Monthly Archives: July 2013

Shell scripting (cross platform)

According to

There is a paragraph, stating:

Perl, Python, Ruby all are really slow compared to statically typed languages. I use Scala for all scripting purposes – it is just as terse as Perl / Python / Ruby but has better collection libraries and runs much, much faster. I’d use Lua if I only needed a thin layer of scripting on top of C/C++. I would use Scala if I only needed a thin layer of C/C++ on the bottom.

IF a new shell is to be designed with scripting functionality, Lua might be a good candidate to be the scripting part and the C++ core to be a shell script engine. 


Traditional bash is very powerful, but it is really poor-documented. Thus, writing the bash scripting is extremely difficult if new-comer is  involved-in, or if someone stop writing script language for a period of time. For example, I’ve wrote shell script in Linux for two years or so, and I’ve stop writing it one year, meanwhile transforming the platform from mac OSX. When I use the bash script again, the old code is not applicable, for the native code (regular expression using [[ a =~ b ]] syntax), and the difference is merely the “” operator at the regex pattern side. Besides, I use osx and windows at the same time, creating the need to cross-platform scripting. 


Therefore, there might be a thought to write a cross-platform shell-engine to take advantage of threading, while scripting language helps to tell what binary to execute.


Preprocessor macro for three OS

MAC:   __APPLE__ (two under-slash)

Linux: __linux__ (Still two slash)

Windows: __WIN32__ / __WIN64__

MINGW: __MINGW32__ (not verified yet)




Beside following the guide from bitbucket, there is another step to perform to avoid “unable to login issue”=>

Please refer!topic/bitbucket-users/R2GqjuchNc0

A double side linked list with auto deletion functionality

The pure list data structure is simple. A lot of elements are linked by pointers, and accessment of all elements are traditionally handled by the list holder. Adding a element to the list should be done by the list holder, that is fine. But what if list element deletion automation is required?


The example of the requirement of the auto list deletion is shown from the figure above. There are two nodes, and those nodes can be connected by an edge. Since there might be more than one edge connecting from/to a node, the list is required. When the edge is going to be deleted, traditional way is to delete the edge, and then delete corresponding list entries/re-connect the lists of two nodes, giving the condition traditional list mechanism is applied.

To avoid multiple deletion, the edge should be seen as a pointer instead of a real object. Storing the pointer to the list is also possible, but the automation of edge is sacrificed. The reason is that for generic list data structure, the list order manipulation is handled by the list container itself. Therefore, the list element and the list should be re-designed to fit auto deletion scenario. 

Thank to the class and the inheritance of C++, customized list design is dramatically simplified. If no inheritance is applied, the edges need to be stored inside accessible container (such as another list) within reachable objects/space, and this act might be difficult in some scenario. Therefore, the newly defined list data structure can be inherited by the edge class itself (when the edge contains it’s own class), and no much overhead is caused.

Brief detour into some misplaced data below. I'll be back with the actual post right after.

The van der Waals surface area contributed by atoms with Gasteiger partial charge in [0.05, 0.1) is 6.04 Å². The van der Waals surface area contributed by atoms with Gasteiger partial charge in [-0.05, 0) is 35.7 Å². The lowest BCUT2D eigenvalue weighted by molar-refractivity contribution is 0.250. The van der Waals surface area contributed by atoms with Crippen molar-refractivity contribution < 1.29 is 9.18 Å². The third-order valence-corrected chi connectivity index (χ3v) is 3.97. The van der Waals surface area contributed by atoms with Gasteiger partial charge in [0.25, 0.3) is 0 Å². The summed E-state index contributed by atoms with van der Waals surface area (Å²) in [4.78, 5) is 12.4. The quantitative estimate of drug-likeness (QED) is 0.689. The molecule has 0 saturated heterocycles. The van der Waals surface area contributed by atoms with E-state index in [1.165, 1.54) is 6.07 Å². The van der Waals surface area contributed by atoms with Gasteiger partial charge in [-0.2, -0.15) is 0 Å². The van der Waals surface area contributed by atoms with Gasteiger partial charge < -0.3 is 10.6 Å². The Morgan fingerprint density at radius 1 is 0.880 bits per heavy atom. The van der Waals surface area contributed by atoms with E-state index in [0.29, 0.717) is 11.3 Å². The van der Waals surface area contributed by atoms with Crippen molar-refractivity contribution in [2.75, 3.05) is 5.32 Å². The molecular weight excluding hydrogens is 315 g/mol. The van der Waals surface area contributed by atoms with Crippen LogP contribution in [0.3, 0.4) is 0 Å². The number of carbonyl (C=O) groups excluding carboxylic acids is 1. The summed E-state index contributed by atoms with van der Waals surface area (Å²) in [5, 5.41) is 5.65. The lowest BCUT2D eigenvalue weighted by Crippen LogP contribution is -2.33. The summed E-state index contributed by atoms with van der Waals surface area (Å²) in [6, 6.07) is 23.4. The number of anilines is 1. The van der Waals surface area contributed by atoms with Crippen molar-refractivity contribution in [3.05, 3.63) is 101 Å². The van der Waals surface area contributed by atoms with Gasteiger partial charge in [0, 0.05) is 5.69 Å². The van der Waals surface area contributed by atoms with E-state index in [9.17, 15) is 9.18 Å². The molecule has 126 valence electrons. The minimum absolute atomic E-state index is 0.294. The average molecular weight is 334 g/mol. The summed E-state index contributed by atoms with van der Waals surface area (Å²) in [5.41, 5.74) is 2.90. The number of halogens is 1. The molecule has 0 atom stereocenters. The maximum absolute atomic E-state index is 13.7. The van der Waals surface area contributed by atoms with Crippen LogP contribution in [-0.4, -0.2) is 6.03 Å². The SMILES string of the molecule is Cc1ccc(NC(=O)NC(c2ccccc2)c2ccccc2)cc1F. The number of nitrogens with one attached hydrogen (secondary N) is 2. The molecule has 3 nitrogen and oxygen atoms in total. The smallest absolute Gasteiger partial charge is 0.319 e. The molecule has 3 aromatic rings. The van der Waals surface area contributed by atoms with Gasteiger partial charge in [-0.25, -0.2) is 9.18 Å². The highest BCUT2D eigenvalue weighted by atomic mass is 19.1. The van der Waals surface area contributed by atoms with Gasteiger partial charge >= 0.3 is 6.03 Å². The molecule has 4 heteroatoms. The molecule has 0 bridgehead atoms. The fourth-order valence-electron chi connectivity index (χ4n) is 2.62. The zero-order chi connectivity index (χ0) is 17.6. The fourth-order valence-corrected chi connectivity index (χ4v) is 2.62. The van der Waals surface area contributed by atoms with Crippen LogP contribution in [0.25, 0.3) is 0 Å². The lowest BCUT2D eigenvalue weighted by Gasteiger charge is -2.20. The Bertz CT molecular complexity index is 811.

Second, the list element should update the lists of two sides automatically. When the edge is to be removed, it will also be deleted. By the linked list mechanism, the previous and the next element is known. Therefore, the list entry deletion and list re-linking can be done at the destructor of the new list element class/data-structure.

Combining class inheritance and class destruction function, list element auto deletion can now be simplified to the deletion of the element itself, and other operations are done by C++ interior functionality. 

The example will be shown in the new example file, of the QT graphic view.



Finally complete multiple node connection and node deletion

Finally, I can add multiple edges to one node. And, I can now remove any node from a graph while corresponding edges are removed.

The key lies in

  • class inheritance
  • linked list data structure – double sided
  • Pure virtual list
  • Class destructor.

The code will be published several days later.

Design concept and conclusion

Too much design leads to nothing. Design is based on the need. More design dedication involved comes to the strength of the design,

A huge design comes from countless small designs.

Design period is shortened only if changes are made. True correctness won’t be achieved by one design, but by multiple renovation. The correctness of a design decides the greatness of a design.

For software, there is no absolute way. Success of software comes with no definite rule, but just methods that increases the chance of success. No successful method can be replicated to another application without any modification, with possible chance of success to the second application.

Some conclusion for software design.

Graphic view: line linking

For the graphic view, the interconnecting line between two items can now follows the object.


Next target is to multi-link the items.

Maya's Programming & Electronics Blog

An attempt at a proper programming & electronics blog